May 24, 2022 By Victoria Rodriguez Morrison, Dave Llewellyn and Dr. Youbin Zheng
Light” is conventionally defined as electromagnetic radiation that is visible to humans, ranging from 380 to 750 nm. Plants, however, can detect a wider range of radiation between wavelengths of 280 to 800 nm. Within this range is the photosynthetically active radiation waveband (PAR) which runs from 400 to 700 nm.
Relative to PAR, ultraviolet (UV) radiation has shorter wavelengths and is divided into three sub-ranges: UVA (315 to 400 nm), UVB (280 to 315 nm), and UVC (100 to 280 nm). Only UVA and UVB are present in sunlight and at photon flux ratios of about UVB(1):UVA(100):PAR(2000). Even though the quantity of UVB in sunlight is low compared to PAR, its higher-energy photons are disproportionately effective in evoking plant responses.
Comparable to how human skin produces melanin with sun exposure resulting in a suntan, it has been theorized that UV radiation can induce increases in tetrahydrocannabinol (THC) in cannabis flowers, where it may act as a UV-absorbing sunscreen. Several older studies are frequently cited to support this theory however, their cultivars had THC concentrations approximately ten times lower than those of modern drug-type cultivars used, both medicinally and recreationally. Our lab sought to answer the question of whether this promising THC-enhancement technique could work in modern, indoor cannabis production systems.
Under the tanning bed
Our experiment exposed two modern cannabis cultivars, ‘Low Tide’ and ‘Breaking Wave,’ to uniform PAR (400 μmol∙m-2∙s-1) over a 12-hour photoperiod and UVB photon flux densities ranging from 0.01 to 0.8 μmol∙m-2∙s-1 (from LEDs with a peak wavelength of 287 nm) for the last 3.5 hours of the daily PAR photoperiod over the entire 60-day flowering cycle.
We found that there were no commercially beneficial effects from any level of UVB radiation (at least, when supplied as described above) on cannabis morphology, yield, and secondary metabolite composition. In fact, the results were counterproductive.
The UV treatments induced older leaves to curl and many to die, while newer leaves became undersized and misshapen (Fig. 1) and had reduced photosynthetic capacity. Increasing UV also reduced both vegetative and generative biomass (i.e., yield) in both cultivars (Figs 2 & 3).
Apical buds located closest to the UV source exhibited the greatest reductions in size and appearance. These buds are often considered the highest quality tissues due to their larger size and (potentially) higher cannabinoid concentrations compared to other flowers on the plant. As a result, the negative impact of increasing UV exposure on the value of the crop was disproportionately high.
There was no commercially beneficial impact on secondary metabolite concentrations (Table 1). Compounds measured included THC, cannabidiol (CBD), their precursor cannabigerol (CBG), as well as other terpenes.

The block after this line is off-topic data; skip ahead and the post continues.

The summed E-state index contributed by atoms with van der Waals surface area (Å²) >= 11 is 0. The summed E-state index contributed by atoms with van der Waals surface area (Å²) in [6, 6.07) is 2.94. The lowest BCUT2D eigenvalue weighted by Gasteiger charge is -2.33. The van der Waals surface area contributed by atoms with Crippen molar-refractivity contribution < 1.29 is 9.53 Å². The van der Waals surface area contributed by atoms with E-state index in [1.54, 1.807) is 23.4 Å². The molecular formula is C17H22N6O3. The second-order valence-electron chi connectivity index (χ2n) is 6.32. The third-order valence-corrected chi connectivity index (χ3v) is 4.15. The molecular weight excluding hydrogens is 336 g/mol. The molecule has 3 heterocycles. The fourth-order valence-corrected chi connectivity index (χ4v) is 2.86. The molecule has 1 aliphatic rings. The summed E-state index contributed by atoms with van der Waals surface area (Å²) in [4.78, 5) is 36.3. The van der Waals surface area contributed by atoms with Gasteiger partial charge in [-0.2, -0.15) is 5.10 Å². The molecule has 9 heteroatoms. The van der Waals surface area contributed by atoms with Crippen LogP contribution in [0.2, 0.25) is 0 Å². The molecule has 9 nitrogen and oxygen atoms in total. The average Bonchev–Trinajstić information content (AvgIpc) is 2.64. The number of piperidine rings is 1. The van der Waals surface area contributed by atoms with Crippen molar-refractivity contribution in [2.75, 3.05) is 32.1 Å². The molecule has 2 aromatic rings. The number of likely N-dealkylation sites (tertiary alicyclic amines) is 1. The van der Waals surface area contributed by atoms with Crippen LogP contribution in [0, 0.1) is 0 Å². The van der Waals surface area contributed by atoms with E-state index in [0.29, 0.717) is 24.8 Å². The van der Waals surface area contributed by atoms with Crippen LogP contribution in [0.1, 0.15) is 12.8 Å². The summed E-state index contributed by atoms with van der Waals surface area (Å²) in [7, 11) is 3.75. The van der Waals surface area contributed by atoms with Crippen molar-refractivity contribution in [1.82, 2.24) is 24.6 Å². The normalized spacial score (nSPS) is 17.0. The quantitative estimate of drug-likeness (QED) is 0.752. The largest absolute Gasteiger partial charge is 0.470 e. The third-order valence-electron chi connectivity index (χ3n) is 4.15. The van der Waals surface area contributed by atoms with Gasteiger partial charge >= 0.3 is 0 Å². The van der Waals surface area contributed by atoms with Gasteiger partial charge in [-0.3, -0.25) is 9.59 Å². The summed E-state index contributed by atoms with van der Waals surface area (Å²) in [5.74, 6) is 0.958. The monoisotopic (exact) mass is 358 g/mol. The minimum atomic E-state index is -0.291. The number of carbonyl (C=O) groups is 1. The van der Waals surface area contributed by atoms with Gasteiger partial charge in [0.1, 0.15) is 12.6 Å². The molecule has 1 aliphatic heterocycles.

Similar to how excessive UV exposure accelerates skin aging, we noticed that symptoms of plant tissue deterioration, such as leaf senescence, accelerated with increasing UV exposure. Further, while stigma browning is often used by cannabis cultivators to determine inflorescence maturity level, this was not possible in our trials because premature stigma colouration was prevalent under higher UV exposure levels.
Overall, there were dosage-dependent, UV-induced depreciations in cannabis plant health. Further, there was no level of UV exposure (as supplied in this study) that enhanced inflorescence yield or the composition of secondary metabolites measured. Therefore, the results of this experiment do not support the theory that UV can be used as a production tool to increase floral THC concentrations in modern cannabis cultivars.
However, before completely invalidating UV’s potential for increasing cannabinoid potency in cannabis, further research must be done to investigate alternate methods of UV application. The present study used short-wavelength UV radiation, composed primarily of highly energetic wavelengths that are largely absent in the solar spectrum. Further, UV exposures occurred daily during the entire 60-day flowering stage. It is still possible that longer wavelengths and/or shorter exposure periods may have beneficial effects. For example, exposing plants to UV after the cessation of vegetative development (normally about 5 weeks after switching to the 12-h photoperiod) could potentially mitigate leaf malformations that impede yield accumulation.
For more information
This article is the first of a two-part series that summarizes the results of experiments that were conducted as part of Victoria’s M.Sc. study at the University of Guelph, School of Environmental Sciences. More detailed results of this study have been published in the open-source scientific journal Frontiers in Plant Science. This manuscript is available to anyone using the following weblink: https://doi.org/10.3389/fpls.2021.725078.
Victoria Rodriguez Morrison is a plant performance researcher at Canopy Growth and a former graduate student at the University of Guelph. Dave Llewellyn is a research associate, and Youbin Zheng, PhD, is a professor at the University of Guelph.
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